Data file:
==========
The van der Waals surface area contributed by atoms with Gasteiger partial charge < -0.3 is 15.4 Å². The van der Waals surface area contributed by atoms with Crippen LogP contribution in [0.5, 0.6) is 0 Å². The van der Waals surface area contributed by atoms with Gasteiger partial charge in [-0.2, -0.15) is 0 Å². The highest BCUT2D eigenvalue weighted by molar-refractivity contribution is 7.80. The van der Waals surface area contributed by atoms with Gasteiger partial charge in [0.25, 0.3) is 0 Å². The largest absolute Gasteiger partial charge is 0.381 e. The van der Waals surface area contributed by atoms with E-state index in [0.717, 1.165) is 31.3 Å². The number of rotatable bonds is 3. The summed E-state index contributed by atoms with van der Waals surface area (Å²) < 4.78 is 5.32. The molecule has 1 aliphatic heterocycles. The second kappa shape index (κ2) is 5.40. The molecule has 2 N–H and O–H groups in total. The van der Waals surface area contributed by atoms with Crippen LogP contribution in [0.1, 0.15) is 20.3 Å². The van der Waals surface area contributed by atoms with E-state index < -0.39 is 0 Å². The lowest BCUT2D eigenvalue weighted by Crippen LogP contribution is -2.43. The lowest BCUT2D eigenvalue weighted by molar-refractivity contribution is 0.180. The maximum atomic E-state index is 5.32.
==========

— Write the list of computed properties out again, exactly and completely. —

The van der Waals surface area contributed by atoms with Gasteiger partial charge < -0.3 is 15.4 Å². The van der Waals surface area contributed by atoms with Crippen LogP contribution in [0.5, 0.6) is 0 Å². The van der Waals surface area contributed by atoms with Gasteiger partial charge in [-0.2, -0.15) is 0 Å². The highest BCUT2D eigenvalue weighted by molar-refractivity contribution is 7.80. The van der Waals surface area contributed by atoms with Gasteiger partial charge in [0.25, 0.3) is 0 Å². The largest absolute Gasteiger partial charge is 0.381 e. The van der Waals surface area contributed by atoms with E-state index in [0.717, 1.165) is 31.3 Å². The number of rotatable bonds is 3. The summed E-state index contributed by atoms with van der Waals surface area (Å²) < 4.78 is 5.32. The molecule has 1 aliphatic heterocycles. The second kappa shape index (κ2) is 5.40. The molecule has 2 N–H and O–H groups in total. The van der Waals surface area contributed by atoms with Crippen LogP contribution in [0.1, 0.15) is 20.3 Å². The van der Waals surface area contributed by atoms with E-state index < -0.39 is 0 Å². The lowest BCUT2D eigenvalue weighted by Crippen LogP contribution is -2.43. The lowest BCUT2D eigenvalue weighted by molar-refractivity contribution is 0.180. The maximum atomic E-state index is 5.32.